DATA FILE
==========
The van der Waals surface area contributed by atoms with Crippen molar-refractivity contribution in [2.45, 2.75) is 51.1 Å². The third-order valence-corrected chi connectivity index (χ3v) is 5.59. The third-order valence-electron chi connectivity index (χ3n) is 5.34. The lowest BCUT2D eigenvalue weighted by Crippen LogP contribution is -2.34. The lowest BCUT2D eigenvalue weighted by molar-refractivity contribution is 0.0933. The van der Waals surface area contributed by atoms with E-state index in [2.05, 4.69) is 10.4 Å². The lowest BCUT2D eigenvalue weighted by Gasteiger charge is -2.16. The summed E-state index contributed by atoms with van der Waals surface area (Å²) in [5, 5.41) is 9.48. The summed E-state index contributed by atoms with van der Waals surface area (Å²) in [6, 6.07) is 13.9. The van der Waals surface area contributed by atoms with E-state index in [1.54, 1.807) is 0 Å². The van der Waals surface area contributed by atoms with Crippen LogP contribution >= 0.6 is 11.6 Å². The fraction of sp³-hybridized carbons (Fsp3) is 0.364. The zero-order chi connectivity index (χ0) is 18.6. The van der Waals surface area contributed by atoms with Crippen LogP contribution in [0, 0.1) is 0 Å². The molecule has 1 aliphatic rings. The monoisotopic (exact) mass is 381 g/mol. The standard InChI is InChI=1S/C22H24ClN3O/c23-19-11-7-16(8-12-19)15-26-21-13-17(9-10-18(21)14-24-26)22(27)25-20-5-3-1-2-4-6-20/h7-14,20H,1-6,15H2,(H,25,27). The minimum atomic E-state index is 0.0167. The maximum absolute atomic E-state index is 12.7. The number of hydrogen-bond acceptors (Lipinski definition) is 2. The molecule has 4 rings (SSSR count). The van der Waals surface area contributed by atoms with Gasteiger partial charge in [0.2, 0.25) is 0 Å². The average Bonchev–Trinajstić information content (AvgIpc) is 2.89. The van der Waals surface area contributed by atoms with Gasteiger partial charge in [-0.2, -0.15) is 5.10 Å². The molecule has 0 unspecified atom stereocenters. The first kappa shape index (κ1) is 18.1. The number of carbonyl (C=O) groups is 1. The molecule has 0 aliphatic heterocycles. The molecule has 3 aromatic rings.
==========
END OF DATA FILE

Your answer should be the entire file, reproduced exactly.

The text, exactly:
The van der Waals surface area contributed by atoms with Crippen molar-refractivity contribution in [2.45, 2.75) is 51.1 Å². The third-order valence-corrected chi connectivity index (χ3v) is 5.59. The third-order valence-electron chi connectivity index (χ3n) is 5.34. The lowest BCUT2D eigenvalue weighted by Crippen LogP contribution is -2.34. The lowest BCUT2D eigenvalue weighted by molar-refractivity contribution is 0.0933. The van der Waals surface area contributed by atoms with E-state index in [2.05, 4.69) is 10.4 Å². The lowest BCUT2D eigenvalue weighted by Gasteiger charge is -2.16. The summed E-state index contributed by atoms with van der Waals surface area (Å²) in [5, 5.41) is 9.48. The summed E-state index contributed by atoms with van der Waals surface area (Å²) in [6, 6.07) is 13.9. The van der Waals surface area contributed by atoms with E-state index in [1.54, 1.807) is 0 Å². The van der Waals surface area contributed by atoms with Crippen LogP contribution >= 0.6 is 11.6 Å². The fraction of sp³-hybridized carbons (Fsp3) is 0.364. The zero-order chi connectivity index (χ0) is 18.6. The van der Waals surface area contributed by atoms with Crippen LogP contribution in [0, 0.1) is 0 Å². The molecule has 1 aliphatic rings. The monoisotopic (exact) mass is 381 g/mol. The standard InChI is InChI=1S/C22H24ClN3O/c23-19-11-7-16(8-12-19)15-26-21-13-17(9-10-18(21)14-24-26)22(27)25-20-5-3-1-2-4-6-20/h7-14,20H,1-6,15H2,(H,25,27). The minimum atomic E-state index is 0.0167. The maximum absolute atomic E-state index is 12.7. The number of hydrogen-bond acceptors (Lipinski definition) is 2. The molecule has 4 rings (SSSR count). The van der Waals surface area contributed by atoms with Gasteiger partial charge in [0.2, 0.25) is 0 Å². The average Bonchev–Trinajstić information content (AvgIpc) is 2.89. The van der Waals surface area contributed by atoms with Gasteiger partial charge in [-0.2, -0.15) is 5.10 Å². The molecule has 0 unspecified atom stereocenters. The first kappa shape index (κ1) is 18.1. The number of carbonyl (C=O) groups is 1. The molecule has 0 aliphatic heterocycles. The molecule has 3 aromatic rings.